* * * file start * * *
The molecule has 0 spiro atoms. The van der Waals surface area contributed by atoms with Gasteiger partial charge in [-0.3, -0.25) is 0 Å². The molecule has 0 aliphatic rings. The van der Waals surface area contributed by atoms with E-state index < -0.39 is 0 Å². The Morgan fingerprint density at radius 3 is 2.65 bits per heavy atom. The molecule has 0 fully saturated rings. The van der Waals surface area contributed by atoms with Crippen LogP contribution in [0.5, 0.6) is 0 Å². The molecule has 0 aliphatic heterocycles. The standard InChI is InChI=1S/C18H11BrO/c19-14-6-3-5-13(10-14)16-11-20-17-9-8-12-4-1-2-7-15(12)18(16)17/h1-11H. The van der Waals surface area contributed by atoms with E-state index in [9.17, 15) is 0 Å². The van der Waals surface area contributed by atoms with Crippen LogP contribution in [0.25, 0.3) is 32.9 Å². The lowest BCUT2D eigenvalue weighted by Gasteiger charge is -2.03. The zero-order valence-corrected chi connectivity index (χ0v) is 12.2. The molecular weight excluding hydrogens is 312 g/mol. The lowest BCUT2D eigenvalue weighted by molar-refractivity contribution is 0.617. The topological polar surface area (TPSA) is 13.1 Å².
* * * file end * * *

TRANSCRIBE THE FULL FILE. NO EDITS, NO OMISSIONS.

The molecule has 0 spiro atoms. The van der Waals surface area contributed by atoms with Gasteiger partial charge in [-0.3, -0.25) is 0 Å². The molecule has 0 aliphatic rings. The van der Waals surface area contributed by atoms with E-state index < -0.39 is 0 Å². The Morgan fingerprint density at radius 3 is 2.65 bits per heavy atom. The molecule has 0 fully saturated rings. The van der Waals surface area contributed by atoms with Crippen LogP contribution in [0.5, 0.6) is 0 Å². The molecule has 0 aliphatic heterocycles. The standard InChI is InChI=1S/C18H11BrO/c19-14-6-3-5-13(10-14)16-11-20-17-9-8-12-4-1-2-7-15(12)18(16)17/h1-11H. The van der Waals surface area contributed by atoms with E-state index in [9.17, 15) is 0 Å². The van der Waals surface area contributed by atoms with Crippen LogP contribution in [0.25, 0.3) is 32.9 Å². The lowest BCUT2D eigenvalue weighted by Gasteiger charge is -2.03. The zero-order valence-corrected chi connectivity index (χ0v) is 12.2. The molecular weight excluding hydrogens is 312 g/mol. The lowest BCUT2D eigenvalue weighted by molar-refractivity contribution is 0.617. The topological polar surface area (TPSA) is 13.1 Å².